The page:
Robert Christgau: Dean of American Rock Critics

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Consumer Guide by Review Date: 2015-01-30


Boozoo Bajou: 4 (Apollo, 2014) As you probably guessed, this is a fourth album, its perpetrators a trip-hoppy German electronic duo whose previous titles have been sportier: Satta, Dust My Broom, Grains. All are "interesting," to resort to a technical term favored by us non-electronicats. But for a lover of Hassell & Eno and Nils Petter Molvaer, this is something grander: "calming" first, that's true, but also "engaging," "sustaining." Marcus Stockhausen's trumpet on the lead "Jan Mayen" sets that Hassell-Molvaer tone, but this isn't the '70s-Miles trip you might sanely anticipate. It's more like Tricky at his best, sans bummed-out or distracted vocals and conveying a spirituality at peace with the turmoil it contains. Hey, I know what we can call it: "beautiful." A-

Burial: Rival Dealer (Hyperdub EP, 2013) A year into a relationship that began admiring, went on hiatus, and returned passively and then actively pleasurable, this half hour of music now generates something like that satisfied feeling I get when I spend time with, say, Into the Music or Rokku Mi Rokka. Despite the reflexively dark title it shares with the lead track, despite the glitched electronics that will always scare off my generational cohort, despite the consoling females who will just as inevitably trip cynics' corn alarms, its gestalt is intelligently humanistic and fucking uplifting well before the quiet, awkward self-acceptance speech that serves as a coda. The final track goes by "Come Down to Us." Good album title, I'd reckon. A

Flying Lotus: You're Dead! (Warp, 2014) The problem isn't that it's less than the sum of its parts--the problem is that there is no sum, only parts ("Turkey Dog Coma," "Ready Err Not") **

Moody Good: Moody Good (Owsla, 2014) U.K. hip-hop beatmaster constructs oft engaging sonic collage in which beats oft shatter flow ("Docbond," "Raindrips") **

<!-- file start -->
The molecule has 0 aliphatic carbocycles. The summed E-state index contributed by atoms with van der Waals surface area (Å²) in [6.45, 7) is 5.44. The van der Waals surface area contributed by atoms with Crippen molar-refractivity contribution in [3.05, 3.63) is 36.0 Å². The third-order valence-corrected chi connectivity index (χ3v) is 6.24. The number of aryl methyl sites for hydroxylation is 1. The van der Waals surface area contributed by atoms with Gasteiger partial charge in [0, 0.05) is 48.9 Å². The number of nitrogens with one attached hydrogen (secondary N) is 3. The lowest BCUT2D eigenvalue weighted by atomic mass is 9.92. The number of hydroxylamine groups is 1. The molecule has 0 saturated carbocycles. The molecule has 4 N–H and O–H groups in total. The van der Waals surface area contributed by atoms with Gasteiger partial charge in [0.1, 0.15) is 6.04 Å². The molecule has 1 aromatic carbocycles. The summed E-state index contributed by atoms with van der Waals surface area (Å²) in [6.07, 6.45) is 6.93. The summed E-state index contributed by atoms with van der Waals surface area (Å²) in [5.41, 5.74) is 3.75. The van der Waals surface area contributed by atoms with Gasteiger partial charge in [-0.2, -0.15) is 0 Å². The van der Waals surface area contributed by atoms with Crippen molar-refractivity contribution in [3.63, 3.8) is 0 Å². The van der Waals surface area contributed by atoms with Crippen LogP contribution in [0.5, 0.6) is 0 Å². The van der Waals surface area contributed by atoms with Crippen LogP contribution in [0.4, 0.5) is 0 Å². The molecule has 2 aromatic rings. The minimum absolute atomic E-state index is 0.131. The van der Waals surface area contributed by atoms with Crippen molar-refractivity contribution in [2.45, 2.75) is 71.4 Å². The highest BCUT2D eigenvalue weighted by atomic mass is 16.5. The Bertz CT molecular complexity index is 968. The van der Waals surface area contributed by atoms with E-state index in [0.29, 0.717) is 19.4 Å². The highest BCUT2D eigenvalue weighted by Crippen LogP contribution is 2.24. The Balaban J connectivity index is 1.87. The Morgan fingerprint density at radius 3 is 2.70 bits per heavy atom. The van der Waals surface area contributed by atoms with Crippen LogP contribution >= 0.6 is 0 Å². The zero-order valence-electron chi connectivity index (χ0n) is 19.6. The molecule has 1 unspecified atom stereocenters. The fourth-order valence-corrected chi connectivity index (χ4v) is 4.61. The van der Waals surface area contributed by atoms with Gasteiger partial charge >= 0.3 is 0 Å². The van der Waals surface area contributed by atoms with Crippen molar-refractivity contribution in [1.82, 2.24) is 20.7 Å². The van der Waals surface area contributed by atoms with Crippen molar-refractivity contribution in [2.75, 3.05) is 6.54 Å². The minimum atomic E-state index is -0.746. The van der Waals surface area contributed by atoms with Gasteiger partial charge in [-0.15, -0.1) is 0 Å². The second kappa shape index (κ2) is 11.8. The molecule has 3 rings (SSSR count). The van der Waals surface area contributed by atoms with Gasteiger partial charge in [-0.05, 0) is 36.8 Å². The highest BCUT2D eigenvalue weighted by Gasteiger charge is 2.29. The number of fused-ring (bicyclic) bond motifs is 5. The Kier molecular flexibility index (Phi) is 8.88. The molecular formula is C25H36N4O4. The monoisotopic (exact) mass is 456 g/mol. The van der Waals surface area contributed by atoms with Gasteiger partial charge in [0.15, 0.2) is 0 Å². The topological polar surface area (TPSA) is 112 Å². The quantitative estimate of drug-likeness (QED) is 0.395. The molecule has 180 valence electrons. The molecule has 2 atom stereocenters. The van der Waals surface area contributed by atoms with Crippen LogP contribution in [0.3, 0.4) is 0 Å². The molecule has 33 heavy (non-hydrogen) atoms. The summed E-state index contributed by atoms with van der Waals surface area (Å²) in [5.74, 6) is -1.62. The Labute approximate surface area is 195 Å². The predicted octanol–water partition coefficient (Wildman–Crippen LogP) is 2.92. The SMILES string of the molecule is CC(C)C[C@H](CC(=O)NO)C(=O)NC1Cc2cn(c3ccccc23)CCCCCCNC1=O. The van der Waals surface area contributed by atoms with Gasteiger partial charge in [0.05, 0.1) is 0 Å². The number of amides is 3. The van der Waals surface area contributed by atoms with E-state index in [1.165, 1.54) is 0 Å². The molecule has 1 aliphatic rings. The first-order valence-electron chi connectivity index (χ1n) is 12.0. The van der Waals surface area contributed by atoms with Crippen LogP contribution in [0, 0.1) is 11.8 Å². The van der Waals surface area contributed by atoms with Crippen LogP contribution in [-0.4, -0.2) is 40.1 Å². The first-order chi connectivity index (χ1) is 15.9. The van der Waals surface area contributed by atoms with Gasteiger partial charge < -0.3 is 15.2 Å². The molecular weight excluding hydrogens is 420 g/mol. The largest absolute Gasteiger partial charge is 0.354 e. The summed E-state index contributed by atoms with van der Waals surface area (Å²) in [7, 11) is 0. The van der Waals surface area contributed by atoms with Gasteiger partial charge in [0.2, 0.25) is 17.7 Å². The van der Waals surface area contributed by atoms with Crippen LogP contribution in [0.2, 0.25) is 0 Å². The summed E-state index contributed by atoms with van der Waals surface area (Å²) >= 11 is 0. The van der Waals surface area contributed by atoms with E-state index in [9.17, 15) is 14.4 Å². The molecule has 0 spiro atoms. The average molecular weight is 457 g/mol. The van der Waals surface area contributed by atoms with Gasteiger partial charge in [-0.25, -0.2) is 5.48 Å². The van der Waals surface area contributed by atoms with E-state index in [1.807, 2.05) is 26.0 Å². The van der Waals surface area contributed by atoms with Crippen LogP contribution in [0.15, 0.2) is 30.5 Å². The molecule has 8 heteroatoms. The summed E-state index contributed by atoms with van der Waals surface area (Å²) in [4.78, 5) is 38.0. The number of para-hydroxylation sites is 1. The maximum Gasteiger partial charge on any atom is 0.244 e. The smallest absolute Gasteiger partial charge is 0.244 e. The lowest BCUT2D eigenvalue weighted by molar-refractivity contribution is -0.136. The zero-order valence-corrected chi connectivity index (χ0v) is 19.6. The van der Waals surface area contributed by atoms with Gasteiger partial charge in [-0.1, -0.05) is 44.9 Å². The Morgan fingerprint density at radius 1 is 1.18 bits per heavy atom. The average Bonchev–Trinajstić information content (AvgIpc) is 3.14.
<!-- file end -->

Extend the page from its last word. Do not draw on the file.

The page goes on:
Jaipur Kawa Brass Band: Dance of the Cobra (Riverboat, 2013) Classically trained Hindustani tabla player gathers wittingly unkempt and you bet hard-touring Gypsy brass brand from the fountainhead of the Gypsies--Mother India ("Piya Tu Ab To Aaja," "Sonia Dil Da Mamla") ***

Khun Narin Electric Phin Band: Khun Narin Electric Phin Band (Innovative Leisure, 2014) From rural Thailand, a loose, multigenerational gaggle of musicians play their lively yet quiet and medium-tempo version of something called phin phayuk, a phin being the traditional, long-necked, three-stringed lute they electrify. Why American enthusiasts call the result "Psych & Funk" beats me as it always does. I'm beginning to intuit that "psych" means any vernacular instrumental music that seems to wander a little and isn't the mysterious and antique "jazz." But "funk," well--it's true my wife always guesses that they're from some sub-Saharan place, but the rhythms are both straightforward and more poky than pushy, their trance factor a matter of scale and timbre even when they get tricky. This is probably why phin phayuk has sounded just right at breakfast on three or four occasions. In rural Thailand, it starts parades. In Manhattan, it's wake up and make the tea music. B+

Oneohtrix Point Never: R Plus Seven (Warp, 2013) Not weird enough--indulges the Jean Michel Jarre tendencies built into his DNA ("Americans," "Inside World") ***

Steve Reich: Radio Rewrite (Nonesuch, 2014) Although I admire Reich in general and love Music for 18 Musicians in particular, he does dig him some austere, and austere I can live without. But here Radiohead's Jonny Greenwood performs one of Reich's more virtuosic pieces and Reich returns the favor by assigning minimalist variations on some cunningly concealed Radiohead themes to the alert experimentalists Alarm Will Sound. Right, no one would call it a party. But the rock sonorities are very much a comfort nonetheless. So I expect to get my secondary Reich fix here from now on. And while sticking with Kid A, I'll probably get my secondary Radiohead fix here too. In prog of any vintage or cultural orientation, minimalist rigor rocks. A-

Sam Shalabi: Music for Arabs (Majmua Music, 2014) It is what it is, ambient and arty and alien and amusing all at once--random (??) talk in a language you don't understand overlaid with guitar improv to divert cab drivers in a Cairo traffic jam ("Music for the Egyptians," "The Enemy of My Enemy") *

Skrillex: Recess (Atlantic, 2014) No longer going for the jugular, he risks missing pencilnecks like yours truly altogether ("Try It Out [Neon Mix]," "Stranger") **

Sunmonx: Power Salad (Interchill, 2012) New Zealand electronicat and Mexican guitarist dub it up with a glitchy thickness in boogie-down Melbourne ("Kow Chow," "Rokkit Snot") **

Rework: Philip Glass Remixed (Orange Mountain, 2012) Electronica all-stars make more beauteous background music from minimalist all-star's compositions than they could with their own (My Great Ghost, "12 Parts--Part 1"; Beck, "NYC 73-78") **

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